READING: Luke 24:36-43
As they were talking about these things, Jesus himself stood among them, and said to them, “Peace to you!” But they were startled and frightened and thought they saw a spirit. And he said to them, “Why are you troubled, and why do doubts arise in your hearts? See my hands and my feet, that it is I myself. Touch me, and see. For a spirit does not have flesh and bones as you see that I have.” And when he had said this, he showed them his hands and his feet. And while they still disbelieved for joy and were marveling, he said to them, “Have you anything here to eat?” They gave him a piece of broiled fish, and he took it and ate before them.The newspaper headline would be: “Resurrected Christ appears in crowded room, eats broiled fish.”
I find the fish particularly interesting, because it fits in with a series of events in Jesus' ministry connected to food and drink. Think of the turning of the water into wine, feedings of thousands, the Last Supper.
Food is a particularly recurrent feature of the resurrected Jesus. Earlier in Luke 24—just before the account we read—St. Luke tells us of Christ's appearance on the road to Emmaus, during which he breaks bread with the two followers of Christ. On Thursday Sarah will give us a no-doubt brilliant exegesis of Jesus' post-fishing breakfast with some disciples. And here, of course, here we have Jesus snacking on some broiled fish. It says he “ate it before them,” which paints an odd picture to me—Jesus chowing down on fish, everyone staring at him, mouths probably still agape.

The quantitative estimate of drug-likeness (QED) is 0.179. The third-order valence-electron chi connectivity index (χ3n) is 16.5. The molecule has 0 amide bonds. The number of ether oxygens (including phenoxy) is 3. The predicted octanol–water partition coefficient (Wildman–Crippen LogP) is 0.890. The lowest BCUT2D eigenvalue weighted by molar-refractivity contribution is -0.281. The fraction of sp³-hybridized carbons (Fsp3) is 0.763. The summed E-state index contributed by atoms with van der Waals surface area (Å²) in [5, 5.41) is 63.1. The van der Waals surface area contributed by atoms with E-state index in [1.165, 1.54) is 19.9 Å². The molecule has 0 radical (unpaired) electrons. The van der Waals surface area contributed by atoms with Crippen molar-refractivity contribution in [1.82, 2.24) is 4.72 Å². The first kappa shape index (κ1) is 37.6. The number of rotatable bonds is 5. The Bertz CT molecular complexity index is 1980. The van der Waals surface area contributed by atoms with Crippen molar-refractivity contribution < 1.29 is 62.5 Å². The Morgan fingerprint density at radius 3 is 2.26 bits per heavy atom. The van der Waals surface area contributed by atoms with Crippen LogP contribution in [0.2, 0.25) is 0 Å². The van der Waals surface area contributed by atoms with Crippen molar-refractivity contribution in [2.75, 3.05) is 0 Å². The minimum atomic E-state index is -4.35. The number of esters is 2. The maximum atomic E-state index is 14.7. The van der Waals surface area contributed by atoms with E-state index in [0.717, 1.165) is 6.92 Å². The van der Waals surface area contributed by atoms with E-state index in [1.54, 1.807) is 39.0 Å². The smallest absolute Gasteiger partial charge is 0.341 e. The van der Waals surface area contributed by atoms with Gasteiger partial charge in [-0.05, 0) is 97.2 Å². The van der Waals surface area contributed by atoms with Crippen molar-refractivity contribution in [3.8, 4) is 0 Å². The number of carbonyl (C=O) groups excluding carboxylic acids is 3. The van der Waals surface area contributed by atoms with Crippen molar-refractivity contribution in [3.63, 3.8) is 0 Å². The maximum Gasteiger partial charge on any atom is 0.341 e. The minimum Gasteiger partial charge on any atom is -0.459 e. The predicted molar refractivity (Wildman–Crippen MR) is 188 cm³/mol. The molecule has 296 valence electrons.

These food details interest me, and not just because I like food. Growing up, I interpreted the appearances of Christ between his resurrection and ascension as primarily about proof that he was in fact raised from the dead. That's obviously a huge part of these stories. It wasn't until much later that I started thinking about those appearances in light of the promised and yet-to-come resurrection of the dead.